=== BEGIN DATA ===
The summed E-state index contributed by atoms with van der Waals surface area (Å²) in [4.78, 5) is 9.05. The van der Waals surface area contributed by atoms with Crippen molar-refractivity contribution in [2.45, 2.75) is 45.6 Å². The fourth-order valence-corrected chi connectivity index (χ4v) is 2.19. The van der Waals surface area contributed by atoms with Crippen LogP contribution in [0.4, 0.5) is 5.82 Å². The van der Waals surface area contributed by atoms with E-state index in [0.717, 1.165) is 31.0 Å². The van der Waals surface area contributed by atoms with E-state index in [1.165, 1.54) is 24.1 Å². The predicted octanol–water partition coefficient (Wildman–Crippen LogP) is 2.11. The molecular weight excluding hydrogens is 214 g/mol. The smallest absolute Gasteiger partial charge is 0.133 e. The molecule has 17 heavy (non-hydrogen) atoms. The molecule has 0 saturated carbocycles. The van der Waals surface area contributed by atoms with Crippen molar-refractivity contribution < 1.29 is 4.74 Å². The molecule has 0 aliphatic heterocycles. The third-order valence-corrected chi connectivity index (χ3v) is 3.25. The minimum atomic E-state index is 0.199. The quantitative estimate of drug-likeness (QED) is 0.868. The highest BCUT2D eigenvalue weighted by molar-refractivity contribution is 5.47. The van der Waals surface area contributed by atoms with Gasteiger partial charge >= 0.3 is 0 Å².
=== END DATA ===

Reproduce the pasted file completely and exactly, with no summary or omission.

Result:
The summed E-state index contributed by atoms with van der Waals surface area (Å²) in [4.78, 5) is 9.05. The van der Waals surface area contributed by atoms with Crippen molar-refractivity contribution in [2.45, 2.75) is 45.6 Å². The fourth-order valence-corrected chi connectivity index (χ4v) is 2.19. The van der Waals surface area contributed by atoms with Crippen LogP contribution in [0.4, 0.5) is 5.82 Å². The van der Waals surface area contributed by atoms with E-state index in [0.717, 1.165) is 31.0 Å². The van der Waals surface area contributed by atoms with E-state index in [1.165, 1.54) is 24.1 Å². The predicted octanol–water partition coefficient (Wildman–Crippen LogP) is 2.11. The molecular weight excluding hydrogens is 214 g/mol. The smallest absolute Gasteiger partial charge is 0.133 e. The molecule has 17 heavy (non-hydrogen) atoms. The molecule has 0 saturated carbocycles. The van der Waals surface area contributed by atoms with Crippen molar-refractivity contribution < 1.29 is 4.74 Å². The molecule has 0 aliphatic heterocycles. The third-order valence-corrected chi connectivity index (χ3v) is 3.25. The minimum atomic E-state index is 0.199. The quantitative estimate of drug-likeness (QED) is 0.868. The highest BCUT2D eigenvalue weighted by molar-refractivity contribution is 5.47. The van der Waals surface area contributed by atoms with Gasteiger partial charge >= 0.3 is 0 Å².